Vaccine-Hesitant People Should 'Think Of Others' They Put At Risk, No.10 Suggests

·Executive Editor, Politics, HuffPost UK
·5 min read
  (Photo: Ian Forsyth via Getty Images)
(Photo: Ian Forsyth via Getty Images)

People who are refusing to get the Covid vaccine are putting not just themselves at risk but also the over-50s and people with cancer, Downing Street has suggested.

The prime minister’s official spokesperson said that the possible high transmissibility of the virus variant first found in India meant that it could put substantial burdens on the NHS if left unchecked.

With heightened concern that the variant is on the rise in areas like Bolton and parts of London, the spokesman also refused to rule out a return to a system of tiered or local lockdowns as England tried to come out of the pandemic.

Health secretary Matt Hancock revealed this weekend that more than half of those hospitalised with the new variant in Bolton, greater Manchester, had not had the jab even though they were eligible.

The spokesperson said: “We would want everybody, as has been said by people more notable than myself, to think of others as well as themselves when considering whether to get the vaccine.

“That’s what we’re seeing the vast majority of the public doing and we want that to continue.”

Downing Street was asked to comment on remarks by Tory MP Conor Burns, who said that it wouldn’t be right to keep the country in partial lockdown simply because vaccine hesitant people were refusing the jab.

Watch: Mobile vaccination bus in Nottingham runs out of doses in 1 hour despite anti-vaxx protest

The spokesperson explained that in the worst case scenario, the virus could be up to 50% more transmissible than even the variant first identified in Kent, which itself ripped through the UK in the New Year and prompted the latest lockdown.

“What we would be talking about then is a situation where not just individuals who are vaccine resistant or vaccine hesitant or those who have not sought out their first jab might catch coronavirus but those who have had the first dose or those who have had two doses but for whom vaccine efficacy is reduced,” he said.

“That would then lead to increased hospitalisations and put unsustainable pressure on our NHS. That’s the situation we are attempting to avoid here.”

England marked the third stage of the government’s “roadmap” out of lockdown on Monday, with indoor use of pubs and restaurants allowed for the first time in months. But plans for the release of remaining restrictions due on June 21 have been thrown into doubt by the rise of the Indian variant.

The spokesman added that the Indian variant had the potential to cause significant impact on the UK, including among those who have already had two doses of the vaccine but who have a poor immune system, such as cancer patients.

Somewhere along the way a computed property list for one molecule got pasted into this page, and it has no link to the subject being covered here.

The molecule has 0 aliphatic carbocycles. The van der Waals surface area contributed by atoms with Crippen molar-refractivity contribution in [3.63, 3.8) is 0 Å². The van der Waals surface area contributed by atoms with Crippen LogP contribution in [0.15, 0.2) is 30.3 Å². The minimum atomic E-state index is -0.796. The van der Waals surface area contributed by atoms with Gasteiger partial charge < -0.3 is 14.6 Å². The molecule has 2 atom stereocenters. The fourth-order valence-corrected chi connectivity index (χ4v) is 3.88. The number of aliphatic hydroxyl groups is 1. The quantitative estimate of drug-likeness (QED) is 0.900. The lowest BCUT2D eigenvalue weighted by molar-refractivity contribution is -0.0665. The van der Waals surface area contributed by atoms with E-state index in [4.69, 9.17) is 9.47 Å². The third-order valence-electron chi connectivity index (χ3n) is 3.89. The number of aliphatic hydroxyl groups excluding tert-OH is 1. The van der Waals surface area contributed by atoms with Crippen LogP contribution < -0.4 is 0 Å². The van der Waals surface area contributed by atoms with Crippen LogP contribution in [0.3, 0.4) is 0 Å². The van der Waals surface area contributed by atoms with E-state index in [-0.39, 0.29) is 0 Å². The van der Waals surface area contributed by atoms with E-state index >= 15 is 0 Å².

“It’s important to understand that this variant we are concerned about – which we know is more transmissible but we don’t know how much more – has the potential not only to seek out those individuals that haven’t been vaccinated for whatever reason, but those that are very willing to get vaccinated but are partway through, ie they’ve had one dose.

“And also those individuals for whom two doses of vaccine course isn’t as efficacious, so those that might have reduced immune response.”

Asked whether ministers would consider a return to a tiered system of rules, the prime minister’s official spokesperson said: “I don’t want to get ahead of where we are at the moment and start getting into hypothetical situations.

“As the prime minister has set out, we’ve moved as a country into step three, albeit with a very targeted increase in surge vaccinations and testing in these areas where we’re seeing rises and that’s what we want to proceed with if at all possible but we don’t want to rule anything out.

“And I think until we have more data and more evidence, we won’t be making those judgments.”

Watch: Do coronavirus vaccines affect fertility?

No.10 also said local areas should stick to guidance from the Joint Committee on Vaccination and Immunisation (JCVI), which stated the best way to protect against the new variant was to ensure vulnerable groups got their second dose of the vaccine.

“This is a decision made by the JCVI about how best to deploy the vaccines we have, but we have deployed thousands more additional doses in Bolton so they can do this work of getting vaccinations to people,” the spokesperson said.

Asked whether the government would stop local officials giving vaccines to younger people, they said: “We want every part of the country to abide by the advice set out by the JCVI, it’s this unified approach that has allowed us to proceed so quickly with our vaccine rollout.”

They added that current guidance included flexibility to surge the number of vaccinations for those who were acting as carers for the elderly. Some have suggested that such a plan could help areas with high minority ethnic populations and multi-generational households.

Composer Lord Lloyd-Webber said people refusing to take up the offer of a coronavirus vaccine were “selfish” as they could hinder the ability to lift all restrictions from workplaces like theatres next month.

The peer told BBC Radio 4’s World At One: “I just feel so strongly at the moment, particularly the people who are not getting vaccinated and everything, just how selfish it is because so many people depend on this June 21 date, they really depend on it.”

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This article originally appeared on HuffPost UK and has been updated.